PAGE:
If corporate Bring-Your-Own-Device (BYOD) policies are intended to be an acceptable compromise between employees and employers, why do both parties seem to be so consistently displeased with them? Let’s focus on employers, since they have final say as to what devices are permitted to access the corporate network. According to a study by CompTIA, BYOD has reached a breaking point. Fifty-three percent of enterprises now tell CompTIA that they have banned BYOD – up from 34 percent just two years ago. With that many employers banning BYOD outright, other initiatives have started to fill the vacuum. Believe it or not, some employers are finding themselves reverting back to how they handled mobile device management (MDM) years ago, before the infiltration of consumer devices into the workplace – by issuing work devices to employees. But what about the conventional wisdom that employees generally balk at corporate mobile technology, which may facilitate more secure remote access, but offers them little choice? As the CompTIA report found, some employees are actually open to using devices provided by the employer, on one condition – “if it is the same thing they would choose on their own.” What this shows is that even though a majority of businesses have banned BYOD, there’s still an opening for IT departments to provide employees with some degree of choice and flexibility in the mobile devices they use. And this degree of control is not through the physical device, but through the operating system – or rather, systems – that run on the device. One Device, Two Systems A container or partition solution is a newer form of...

How One Challenging Gig with My Band Prepared Me for a Career in Cybersecurity

Sometimes, connections between work and play appear when they’re least expected. You wouldn’t expect, for example, a guitar-shredding metal-head to carry over much from his time on stage to his career in cybersecurity, but that’s exactly what happened to Julian Weinberger, CISSP and Director of Systems Engineering for NCP engineering. Julian isn’t performing in the U.S. anymore, but during his time in Germany, one gig in particular brought so many challenges that he still thinks about it today. We sat down with Julian to discuss what happened that night. What specific event involving your band has taught you the most about working in security and business continuity? A few years ago, after hustling to line up free gigs, I landed my first paid performance. Unfortunately, I ran into myriad unanticipated issues: a string on my first guitar broke, my backup guitar didn’t work, my cable made weird noises, and, as if that wasn’t enough, my in-ear system stopped working. Although none of these issues were my fault, they wreaked havoc on the gig – and when you’re hired to entertain, you risk not being paid if you’re unable to deliver, regardless of the circumstances. It’s similar with enterprise network security. If things break — and they will — you need to be prepared with a plan to fix it. So how did you respond on stage? And what did that teach you about security? When performing on stage, technical difficulties must be fixed within seconds, and it’s the same case with security. For instance, if your microphone cuts out – or worse, your organization is faced with security issues...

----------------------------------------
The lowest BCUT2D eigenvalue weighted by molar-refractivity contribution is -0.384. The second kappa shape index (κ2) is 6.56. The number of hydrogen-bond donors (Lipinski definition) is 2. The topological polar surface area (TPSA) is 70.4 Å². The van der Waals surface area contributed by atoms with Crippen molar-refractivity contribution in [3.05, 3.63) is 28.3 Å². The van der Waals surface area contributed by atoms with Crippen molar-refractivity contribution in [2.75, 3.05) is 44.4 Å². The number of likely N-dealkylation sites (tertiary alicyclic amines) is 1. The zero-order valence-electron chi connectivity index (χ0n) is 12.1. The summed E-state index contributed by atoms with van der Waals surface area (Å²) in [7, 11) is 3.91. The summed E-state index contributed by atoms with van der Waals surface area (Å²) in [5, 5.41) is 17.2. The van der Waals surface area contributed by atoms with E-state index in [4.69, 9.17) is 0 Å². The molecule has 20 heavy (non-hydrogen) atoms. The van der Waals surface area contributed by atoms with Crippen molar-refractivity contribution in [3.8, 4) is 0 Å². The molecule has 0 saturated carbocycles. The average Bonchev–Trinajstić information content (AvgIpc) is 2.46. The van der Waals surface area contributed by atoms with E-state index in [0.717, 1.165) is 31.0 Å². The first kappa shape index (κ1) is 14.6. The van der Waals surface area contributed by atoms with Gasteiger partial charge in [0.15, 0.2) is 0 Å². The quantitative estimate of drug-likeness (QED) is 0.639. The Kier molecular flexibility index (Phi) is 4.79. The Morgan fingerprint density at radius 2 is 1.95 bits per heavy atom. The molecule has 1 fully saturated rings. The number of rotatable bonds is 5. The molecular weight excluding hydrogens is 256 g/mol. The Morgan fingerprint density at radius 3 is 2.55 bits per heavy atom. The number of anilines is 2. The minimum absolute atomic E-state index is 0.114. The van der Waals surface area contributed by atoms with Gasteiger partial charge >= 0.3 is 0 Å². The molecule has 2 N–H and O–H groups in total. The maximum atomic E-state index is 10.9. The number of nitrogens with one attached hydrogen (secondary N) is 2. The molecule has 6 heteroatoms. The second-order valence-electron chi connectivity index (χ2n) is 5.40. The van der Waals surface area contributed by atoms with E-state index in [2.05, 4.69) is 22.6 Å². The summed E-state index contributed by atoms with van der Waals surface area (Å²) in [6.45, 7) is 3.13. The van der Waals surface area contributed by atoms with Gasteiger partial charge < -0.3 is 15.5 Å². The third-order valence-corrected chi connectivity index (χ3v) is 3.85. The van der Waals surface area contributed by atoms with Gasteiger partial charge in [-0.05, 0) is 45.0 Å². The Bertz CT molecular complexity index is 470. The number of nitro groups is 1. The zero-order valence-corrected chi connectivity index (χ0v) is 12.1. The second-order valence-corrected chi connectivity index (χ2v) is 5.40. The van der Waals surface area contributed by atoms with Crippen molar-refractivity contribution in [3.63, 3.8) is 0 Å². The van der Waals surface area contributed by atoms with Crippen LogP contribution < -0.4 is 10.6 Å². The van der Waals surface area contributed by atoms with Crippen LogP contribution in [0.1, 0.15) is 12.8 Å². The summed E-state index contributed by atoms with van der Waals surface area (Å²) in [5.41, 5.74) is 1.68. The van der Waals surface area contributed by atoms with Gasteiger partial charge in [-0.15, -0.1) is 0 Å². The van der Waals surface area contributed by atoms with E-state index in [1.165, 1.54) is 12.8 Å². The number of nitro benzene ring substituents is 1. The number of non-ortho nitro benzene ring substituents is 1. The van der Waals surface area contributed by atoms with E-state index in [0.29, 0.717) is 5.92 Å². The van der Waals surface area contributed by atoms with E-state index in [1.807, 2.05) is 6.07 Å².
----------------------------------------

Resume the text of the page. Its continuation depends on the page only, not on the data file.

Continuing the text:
IT Security? “Yes Please,” says Uncle Sam – But Offers No Tangible Help

When it comes to IT security, government agencies around the world are aware of the challenges and risks small and medium-sized enterprises (SMEs) face. So it only figures that they offer help, in the form of initiatives aimed specifically at SMEs. Germany has one of the most active administrations in this respect, as it finances or supports a whopping 21 initiatives. And while the U.S. government would do well to follow Germany’s lead and further IT security by offering numerous assistance programs to SMEs, unfortunately, a recent study from management consultancy Detecon International shows that most U.S. initiatives are focused on admonitory finger-wagging rather than hands-on help with implementation. Yet, hands-on help is exactly the type of assistance that would have the biggest impact on raising the security level of SMEs. Most German public initiatives prioritize awareness of the issue at the upper management level. However, only a small part of the surveyed initiatives – 35 percent – can be mapped to concrete measures within the Federal Office for Information Security (BSI) IT baseline protection catalogs. Furthermore, 36 of 56 assistance programs analyzed lack a concrete goal with achievable benchmarks for success. Instead, they focus on information security as a whole and therefore try to pursue many targets at once, with a shotgun, light-handed effect. Naturally, IT security has to be approached holistically. There is no use securing remote access for employees with a VPN when a company’s Wi-Fi network is open and therefore accessible from outside the enterprise. But because SMEs have usually only limited resources at their disposal, it is important to prioritize and focus on the...